Mountain View

Race in Education

I am not the only one to experience racism and microaggressions at Cambridge. The End Everyday Racism (EER) project which launched in 2018 and concluded in June 2020 aimed to document the racism experienced by Cambridge students. The project collected over 100 student testimonies, reporting recurring themes like Black students being labelled as ’over-sensitive or ‘aggressive’. Crucially, Black students felt ‘powerless’ to report their experiences. The report highlights the necessity for making the University’s anti-racist stance clearer, improving staff and faculty equality training and ensuring the systems for reporting racism easier to access. Nonetheless, this change clearly needs to occur swiftly and holistically as I was racially profiled after the EER report’s conclusion.

I would like to be able to say that when I look back at my time at Cambridge, I remember only the good stuff. But when you experience the almost daily barrage of racist microaggressions, you become cynical. How many of my white friends were asked if they worked for the university — implicitly a server — rather than being a student? How many have sat in a lecture being the only ‘representative’ of their ethnic background, being asked to describe an entire community for the benefit of their peers?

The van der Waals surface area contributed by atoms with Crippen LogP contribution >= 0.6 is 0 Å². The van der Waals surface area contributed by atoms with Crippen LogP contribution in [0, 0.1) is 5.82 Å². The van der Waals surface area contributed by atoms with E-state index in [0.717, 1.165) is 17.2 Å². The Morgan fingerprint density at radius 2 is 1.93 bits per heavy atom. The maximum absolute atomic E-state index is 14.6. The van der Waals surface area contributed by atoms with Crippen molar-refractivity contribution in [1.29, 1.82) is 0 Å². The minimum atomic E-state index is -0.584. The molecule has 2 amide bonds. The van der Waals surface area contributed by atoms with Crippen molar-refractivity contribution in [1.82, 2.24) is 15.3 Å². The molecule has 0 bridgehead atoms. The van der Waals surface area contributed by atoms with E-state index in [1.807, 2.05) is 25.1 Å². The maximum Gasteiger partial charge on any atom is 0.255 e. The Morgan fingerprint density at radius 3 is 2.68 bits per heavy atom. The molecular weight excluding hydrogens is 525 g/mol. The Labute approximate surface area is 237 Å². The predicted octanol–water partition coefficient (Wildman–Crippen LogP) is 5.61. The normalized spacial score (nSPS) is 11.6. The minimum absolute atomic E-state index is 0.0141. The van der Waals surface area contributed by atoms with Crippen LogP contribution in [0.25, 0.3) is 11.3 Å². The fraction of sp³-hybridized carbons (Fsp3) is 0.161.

Racism doesn’t disappear when you come to Cambridge — despite how ‘intellectual’ and ‘world-class thinking’ it claims to be — because it’s an extension of society. The implicit social capital and privilege I will gain from achieving a Cambridge degree and being affiliated with this world-famous institution doesn’t justify the racism and discrimination I’ve experienced from staff and students during my time here.

I don’t want anyone to have to experience this. I don’t desire retribution or revenge, but what I do want is quite simple: to be regarded as a person with interesting and valid contributions that may or may not concern race, but if they do, for this testimony to be on my terms.